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2019: At the other end of the scale, City law firms have an ever expanding expertise in international commercial arbitration and can handle disputes in the billiions



1 May 2013

With county elections nearly upon us again it is interesting to observe how much political debate has opened up since before 2010 (though not particularly so at county level) when everything was discussed in a very narrow range. In this we are probably lucky in England to have the three main party leaders that we have but we should also not forget the role of a free press. The deal that was cooked up one night to regulate it lacks clarity of principle to the outside observer.

There is also some dissent in arbitral circles about the arbitration proposals. A regulator should not be heavily involved in an arbitration scheme beyond writing the rules. The better guide might be that a panel of arbitrators is provided from which the complainant and defendant each choose an arbitrator who selects a third (or something similar), with costs that may be awarded against the complainant being negligible but not non-existent. (The complainant would not pay a fee to access the scheme).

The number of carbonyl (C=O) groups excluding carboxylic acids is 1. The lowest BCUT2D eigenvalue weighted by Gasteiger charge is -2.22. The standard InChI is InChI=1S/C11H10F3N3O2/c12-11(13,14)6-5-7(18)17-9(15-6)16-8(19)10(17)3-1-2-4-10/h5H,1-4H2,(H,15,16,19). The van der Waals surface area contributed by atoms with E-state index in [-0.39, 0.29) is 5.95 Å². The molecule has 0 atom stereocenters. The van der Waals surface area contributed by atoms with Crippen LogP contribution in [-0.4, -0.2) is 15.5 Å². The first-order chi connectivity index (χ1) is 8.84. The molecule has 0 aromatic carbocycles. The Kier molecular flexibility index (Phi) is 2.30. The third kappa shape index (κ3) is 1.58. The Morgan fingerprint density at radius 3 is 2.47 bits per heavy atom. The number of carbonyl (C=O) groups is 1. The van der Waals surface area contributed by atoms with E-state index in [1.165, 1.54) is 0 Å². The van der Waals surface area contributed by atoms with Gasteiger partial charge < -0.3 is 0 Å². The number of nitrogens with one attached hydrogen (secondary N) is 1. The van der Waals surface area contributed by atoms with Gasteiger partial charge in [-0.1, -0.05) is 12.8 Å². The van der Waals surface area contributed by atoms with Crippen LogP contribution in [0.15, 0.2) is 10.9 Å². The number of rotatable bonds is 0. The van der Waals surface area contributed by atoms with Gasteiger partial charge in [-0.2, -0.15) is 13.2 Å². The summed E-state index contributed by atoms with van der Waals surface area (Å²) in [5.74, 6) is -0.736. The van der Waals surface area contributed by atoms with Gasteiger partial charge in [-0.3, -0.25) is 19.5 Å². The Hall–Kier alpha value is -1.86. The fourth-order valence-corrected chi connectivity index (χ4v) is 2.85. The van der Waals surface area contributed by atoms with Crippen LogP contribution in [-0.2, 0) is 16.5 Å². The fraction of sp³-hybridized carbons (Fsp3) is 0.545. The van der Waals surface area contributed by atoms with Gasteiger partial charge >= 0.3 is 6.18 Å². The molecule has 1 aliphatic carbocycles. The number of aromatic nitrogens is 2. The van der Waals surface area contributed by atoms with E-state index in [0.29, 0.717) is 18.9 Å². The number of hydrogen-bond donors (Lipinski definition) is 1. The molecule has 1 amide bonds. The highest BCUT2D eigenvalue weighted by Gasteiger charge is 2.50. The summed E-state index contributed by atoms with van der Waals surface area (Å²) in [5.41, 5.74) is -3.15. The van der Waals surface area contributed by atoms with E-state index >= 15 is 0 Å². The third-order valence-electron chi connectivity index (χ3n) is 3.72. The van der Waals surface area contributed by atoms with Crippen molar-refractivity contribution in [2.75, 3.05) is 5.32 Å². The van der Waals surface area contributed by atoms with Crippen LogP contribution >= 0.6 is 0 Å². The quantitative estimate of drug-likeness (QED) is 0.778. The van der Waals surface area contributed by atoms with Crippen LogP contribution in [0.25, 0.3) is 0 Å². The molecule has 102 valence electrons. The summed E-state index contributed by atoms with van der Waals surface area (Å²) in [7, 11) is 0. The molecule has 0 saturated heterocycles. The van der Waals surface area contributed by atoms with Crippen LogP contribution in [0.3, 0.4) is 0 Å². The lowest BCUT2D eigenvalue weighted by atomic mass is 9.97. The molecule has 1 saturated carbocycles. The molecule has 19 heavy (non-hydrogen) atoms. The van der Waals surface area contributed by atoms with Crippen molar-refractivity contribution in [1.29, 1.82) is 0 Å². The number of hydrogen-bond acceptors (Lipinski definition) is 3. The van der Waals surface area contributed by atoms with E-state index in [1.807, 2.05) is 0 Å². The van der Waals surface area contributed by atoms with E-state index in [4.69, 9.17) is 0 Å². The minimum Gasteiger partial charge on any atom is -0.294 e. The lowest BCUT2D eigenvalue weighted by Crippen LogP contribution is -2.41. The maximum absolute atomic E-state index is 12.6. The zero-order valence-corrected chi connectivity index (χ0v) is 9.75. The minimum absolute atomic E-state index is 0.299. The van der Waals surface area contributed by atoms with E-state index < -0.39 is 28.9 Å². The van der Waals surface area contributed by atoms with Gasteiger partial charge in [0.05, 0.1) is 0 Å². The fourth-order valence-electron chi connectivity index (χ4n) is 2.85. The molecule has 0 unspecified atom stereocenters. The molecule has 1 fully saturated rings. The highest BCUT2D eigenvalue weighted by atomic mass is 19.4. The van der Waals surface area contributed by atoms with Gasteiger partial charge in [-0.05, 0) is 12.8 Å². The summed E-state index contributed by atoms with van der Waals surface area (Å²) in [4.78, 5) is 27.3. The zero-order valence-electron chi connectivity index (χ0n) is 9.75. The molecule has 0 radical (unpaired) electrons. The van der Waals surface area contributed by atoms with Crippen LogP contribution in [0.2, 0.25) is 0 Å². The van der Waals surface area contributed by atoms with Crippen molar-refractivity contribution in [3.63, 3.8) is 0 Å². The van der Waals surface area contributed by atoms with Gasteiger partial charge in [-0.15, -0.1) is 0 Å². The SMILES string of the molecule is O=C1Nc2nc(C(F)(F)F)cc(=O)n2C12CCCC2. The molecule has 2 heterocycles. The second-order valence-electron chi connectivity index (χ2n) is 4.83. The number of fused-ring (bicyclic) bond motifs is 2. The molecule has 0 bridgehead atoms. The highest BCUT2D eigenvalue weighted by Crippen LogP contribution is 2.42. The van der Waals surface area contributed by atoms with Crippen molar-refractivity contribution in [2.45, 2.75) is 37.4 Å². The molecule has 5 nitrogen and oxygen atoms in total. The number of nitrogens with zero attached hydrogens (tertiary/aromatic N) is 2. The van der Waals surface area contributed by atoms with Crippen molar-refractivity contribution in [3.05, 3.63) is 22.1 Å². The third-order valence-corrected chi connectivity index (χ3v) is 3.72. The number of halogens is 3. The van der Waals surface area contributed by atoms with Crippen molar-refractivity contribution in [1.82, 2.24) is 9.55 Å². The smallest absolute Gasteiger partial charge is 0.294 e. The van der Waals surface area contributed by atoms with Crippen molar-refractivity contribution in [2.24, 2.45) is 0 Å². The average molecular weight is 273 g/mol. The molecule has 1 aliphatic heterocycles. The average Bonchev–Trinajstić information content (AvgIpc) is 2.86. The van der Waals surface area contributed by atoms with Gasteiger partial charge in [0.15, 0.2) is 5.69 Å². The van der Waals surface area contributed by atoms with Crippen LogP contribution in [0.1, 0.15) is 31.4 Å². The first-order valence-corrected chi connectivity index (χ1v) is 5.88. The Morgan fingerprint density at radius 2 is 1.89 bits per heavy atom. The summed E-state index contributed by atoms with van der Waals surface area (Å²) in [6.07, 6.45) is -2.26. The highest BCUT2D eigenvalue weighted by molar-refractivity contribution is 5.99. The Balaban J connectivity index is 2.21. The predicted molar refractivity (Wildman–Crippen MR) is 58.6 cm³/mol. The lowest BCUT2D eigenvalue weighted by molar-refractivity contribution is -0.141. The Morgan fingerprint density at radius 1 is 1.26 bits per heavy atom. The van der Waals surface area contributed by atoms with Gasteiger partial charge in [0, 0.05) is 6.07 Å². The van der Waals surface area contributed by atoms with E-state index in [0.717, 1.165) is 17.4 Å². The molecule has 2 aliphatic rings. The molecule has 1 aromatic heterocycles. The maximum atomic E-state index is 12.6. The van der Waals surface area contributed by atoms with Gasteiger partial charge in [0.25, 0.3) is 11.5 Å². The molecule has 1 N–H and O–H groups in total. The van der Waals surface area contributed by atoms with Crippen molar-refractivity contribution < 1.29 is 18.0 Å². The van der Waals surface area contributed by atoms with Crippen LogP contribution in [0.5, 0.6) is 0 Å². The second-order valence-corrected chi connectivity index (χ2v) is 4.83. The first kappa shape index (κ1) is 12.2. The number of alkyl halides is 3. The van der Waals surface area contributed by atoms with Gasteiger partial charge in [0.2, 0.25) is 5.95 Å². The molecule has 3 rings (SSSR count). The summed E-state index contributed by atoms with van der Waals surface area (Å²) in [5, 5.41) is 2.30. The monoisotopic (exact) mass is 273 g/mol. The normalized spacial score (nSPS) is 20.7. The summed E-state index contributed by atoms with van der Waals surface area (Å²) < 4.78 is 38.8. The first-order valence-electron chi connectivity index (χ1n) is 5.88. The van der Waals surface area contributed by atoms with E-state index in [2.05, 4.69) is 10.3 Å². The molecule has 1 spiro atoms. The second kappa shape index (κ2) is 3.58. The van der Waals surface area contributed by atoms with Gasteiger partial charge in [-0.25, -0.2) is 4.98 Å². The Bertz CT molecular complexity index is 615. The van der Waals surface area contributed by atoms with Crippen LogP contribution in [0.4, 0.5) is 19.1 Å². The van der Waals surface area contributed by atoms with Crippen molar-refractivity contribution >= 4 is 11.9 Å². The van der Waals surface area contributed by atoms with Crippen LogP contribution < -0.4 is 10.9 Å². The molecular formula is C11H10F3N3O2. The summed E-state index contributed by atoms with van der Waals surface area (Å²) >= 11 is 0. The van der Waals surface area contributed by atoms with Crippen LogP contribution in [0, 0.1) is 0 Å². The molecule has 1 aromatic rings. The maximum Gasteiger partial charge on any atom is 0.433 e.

The main question would then be how to have the arbitration scheme recognized by the courts, if it had special features, e.g. as to damages, although the Arbitration Act 1996 would apply anyway. The second most important question would be how to get maximum publisher sign-up to the scheme. Judicial recognition would be better than political recognition.

Anything statutory or even endorsed by Royal Charter is best avoided.

Once the arbitrators were regularly making awards it would be a better discipline than regulation.

[I once wrote out a proposal, with the details of how it would operate, for a low-cost pan-European arbitration scheme, in a European Commission Study, for an area of commerce unrelated to media. Before that I advocated, in arbitral circles, the use of arbitration in sport - it is swift and can be low cost - and now the Court of Arbitration for Sport is widely used, beyond any early expectations, having been distanced from its founding body, the IOC, and without any legislation ever having been passed].